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The snow has melted from all but a few spots of our favorite high alpine trails. The paths to amazing views in Olympic National Park and the Pacific Northwest are getting more crowded. New hikers are discovering nature and those who hike in the summer have dusted off their boots, found a hike in Exotic Hikes Guidebook and hit the trails. Even those of us who have been hiking year-round are reaching further and further into the interior of the beauty of Cascadia, reconnecting with nature one step at a time. Each of us is exploring for our own reason, but all of us are at risk for something serious to happen.
We won’t sugarcoat this. Hiking can be dangerous. Sprained ankles, bad cuts and bruises, serious falls, broken limbs and even death are possible on almost any trail, but the risk of death or serious injury can be minimized by following a few simple steps.
Bring the 10 Essentials!
This is one steadfast rule that the majority of hikers will skimp on. Bringing 10 things with you, especially in the age of the minimalist hiker, seems wasteful and awkward, especially on shorter hikes. Skipping a few things might lighten your load, but why not have the peace of mind knowing that you are prepared? If you are hiking on a real trail, have a bag with everything in it. You never know…
Know your Terrain!
Before you hike something, know what it will be like and do some research. Read a guidebook, check online, ask Exotic Hikes a question, look at Topo maps and Google Satellite images; do whatever you can to understand what you will be dealing with. By researching your trail and the terrain you will be encountering, you will be able to bring the right clothes, shoes, amount of water and food and other miscellaneous gear. Researching terrain will also let you know if you should expect a water source on the trail or if you need to pack extra water with you.
If you hike any of the popular trails in the region during the spring summer and fall months, you have seen your fair share of people wearing clothes that aren’t the smartest for day hikes. At the end of June, 2014, two young women from Olympia decided that they would take a trip up to the summit of Mount Ellinor on the Olympic Peninsula. The day was wet and cold, but they decided to climb up Mt. Ellinor in yoga pants, tennis shoes and workout tops. The weather soon reduced visibility to just 15 feet before the inevitable happened. Unprepared for the conditions and unfamiliar with the terrain, one girl slid, ripped her pants wide open and was forced to dial 9-1-1 for help to get down the mountain.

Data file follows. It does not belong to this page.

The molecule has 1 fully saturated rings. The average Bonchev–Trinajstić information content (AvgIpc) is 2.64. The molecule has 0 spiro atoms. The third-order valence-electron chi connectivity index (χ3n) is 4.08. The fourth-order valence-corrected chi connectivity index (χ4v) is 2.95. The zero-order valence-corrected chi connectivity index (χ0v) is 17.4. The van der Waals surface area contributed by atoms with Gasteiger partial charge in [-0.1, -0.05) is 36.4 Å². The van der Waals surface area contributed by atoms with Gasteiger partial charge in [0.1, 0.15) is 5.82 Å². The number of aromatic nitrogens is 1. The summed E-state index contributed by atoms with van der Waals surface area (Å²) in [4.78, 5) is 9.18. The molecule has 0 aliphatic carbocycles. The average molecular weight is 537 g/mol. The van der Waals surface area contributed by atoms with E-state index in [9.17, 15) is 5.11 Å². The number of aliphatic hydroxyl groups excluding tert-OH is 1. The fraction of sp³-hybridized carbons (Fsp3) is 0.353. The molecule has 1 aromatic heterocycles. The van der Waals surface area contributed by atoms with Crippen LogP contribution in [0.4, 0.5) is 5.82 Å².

Before you say “Oh, I would never do something like that!”, think about each time you went out for a quick hike “knowing” everything would be ok. Wear the right clothes and the right shoes and bring raingear with you at all times. Even if the forecast calls for no rain over the next five days, always be prepared. A simple rule is that if you are wearing something you usually wear to work out in the gym while on a hike, you are underprepared. You might want to show off that “Bod” you have been working on since New Year’s, but showing off your toned arms and abs isn’t worth the risk of an injury, hypothermia or worse.
Leave a note of where you are going!
This is common sense. Never go hiking without telling at least 2 other people where you are going and when you expect to return. We would type more in this section, but the reality is, if you don’t do this and stick to your itinerary, you are an idiot. Leaving a note takes all of 5 seconds and could save your life. This is one of the simplest ways to stay safe and get rescued, should you get stranded.
Know your limits and abilities!
You, more than anyone else, know what your body is capable of doing while hiking. The worst thing you can do is to push yourself too hard and get stuck, unable to hike up or down. Do not feel like you have to keep up with someone hiking faster than you, as they are hiking at their pace and not yours. As soon as you feel out of your comfort zone, take a break, eat some protein, and drink some water and rest. If you still feel fatigued after a break of 5 or 10 minutes with zero improvement of your health and well-being, rest a bit more and call it a day. You are hiking for your enjoyment, not to keep up with everyone else.
Take plenty of breaks!
Hiking isn’t a race. If you feel tired, stop and take a small rest. There is no shame what-so-ever in having someone pass you on a trail. If you start getting tired, find a stump to sit on and kick back to enjoy the beauty of nature. Sometimes, just sitting in solitude along a trail can bring the best moments. After resting for 15 minutes in silence, birds start chirping more and wildlife not seen emerges from the forest around you. While everyone else is rushing to their destination, it is more than allowed to stop and smell the roses, especially when doing so will keep you rested, safe and thinking straight.